Austin: Herzing College is a great school. I always tell people Herzing is the best way to go. Just remember, you'll have to start with a small job and work your way up.
To succeed in broadcasting you have to be hard working and determined. People will say no to you, and your ideas may get shot down by the editor.
But no matter what happens, you need to stay positive, keep pushing, and be persistent.
Also, it's really important to be open-minded and flexible. Be willing to explore different parts of the broadcasting business.
I started in radio, then moved to TV, and now a good chunk of the content I'm creating is for social media.
You never know where this career will take you! Be open to every opportunity that comes your way.
I really wish more people knew about the Radio/TV Broadcaster program at Herzing. It deserves more recognition. I'm happy to spread the word about just how amazing this program is.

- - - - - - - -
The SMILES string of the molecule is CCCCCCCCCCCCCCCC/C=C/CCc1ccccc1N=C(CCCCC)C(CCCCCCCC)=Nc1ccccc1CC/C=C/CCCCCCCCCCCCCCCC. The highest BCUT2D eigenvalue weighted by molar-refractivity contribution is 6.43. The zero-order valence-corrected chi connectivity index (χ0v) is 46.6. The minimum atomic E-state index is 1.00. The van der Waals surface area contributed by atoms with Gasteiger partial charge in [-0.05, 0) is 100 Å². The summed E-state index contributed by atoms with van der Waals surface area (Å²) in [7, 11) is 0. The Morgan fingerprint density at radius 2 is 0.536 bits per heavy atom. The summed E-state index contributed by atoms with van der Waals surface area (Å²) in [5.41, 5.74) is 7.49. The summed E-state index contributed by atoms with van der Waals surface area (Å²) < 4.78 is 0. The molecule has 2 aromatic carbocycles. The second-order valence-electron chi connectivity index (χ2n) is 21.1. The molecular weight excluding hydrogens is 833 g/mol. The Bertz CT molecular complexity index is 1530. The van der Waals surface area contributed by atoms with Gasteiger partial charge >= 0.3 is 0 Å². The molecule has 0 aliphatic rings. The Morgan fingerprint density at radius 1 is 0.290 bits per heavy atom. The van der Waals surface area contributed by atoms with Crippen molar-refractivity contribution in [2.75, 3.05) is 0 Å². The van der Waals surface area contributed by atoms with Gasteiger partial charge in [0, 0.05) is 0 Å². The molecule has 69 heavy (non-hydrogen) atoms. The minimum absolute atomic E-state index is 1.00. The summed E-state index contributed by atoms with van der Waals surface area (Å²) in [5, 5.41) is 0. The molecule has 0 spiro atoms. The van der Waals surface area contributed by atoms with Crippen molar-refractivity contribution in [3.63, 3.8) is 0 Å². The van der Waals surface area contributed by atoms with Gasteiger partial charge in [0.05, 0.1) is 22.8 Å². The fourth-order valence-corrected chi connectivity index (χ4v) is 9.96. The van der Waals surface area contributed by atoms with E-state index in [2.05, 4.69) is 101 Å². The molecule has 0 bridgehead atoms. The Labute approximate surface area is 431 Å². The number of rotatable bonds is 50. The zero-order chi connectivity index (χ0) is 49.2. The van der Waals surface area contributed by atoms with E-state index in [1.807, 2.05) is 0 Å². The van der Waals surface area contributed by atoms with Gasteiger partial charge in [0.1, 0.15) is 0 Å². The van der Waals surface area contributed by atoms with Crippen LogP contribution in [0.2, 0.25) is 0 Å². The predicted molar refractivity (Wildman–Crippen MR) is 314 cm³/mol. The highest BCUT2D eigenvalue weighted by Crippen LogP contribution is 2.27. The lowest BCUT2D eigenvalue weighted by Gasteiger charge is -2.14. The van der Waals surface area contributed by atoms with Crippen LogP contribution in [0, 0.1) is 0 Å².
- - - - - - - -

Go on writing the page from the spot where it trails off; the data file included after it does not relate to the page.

Thanks, Austin, for sharing your story with us! You've really seized those opportunities and built an amazing broadcasting career. We wish you continued success at your new job.
Want to check out some of Austin's work? Take a look at his online portfolio: https://muckrack.com/austin-siragusa/articles
explore the Broadcasting communications program
Herzing College Winnipeg offers an intensive, 12-month Broadcasting and Media Communications diploma. The program includes a 6-week internship at a local station or media company.
Click below to explore the program and chat live with an Admissions Advisor. We're here to help!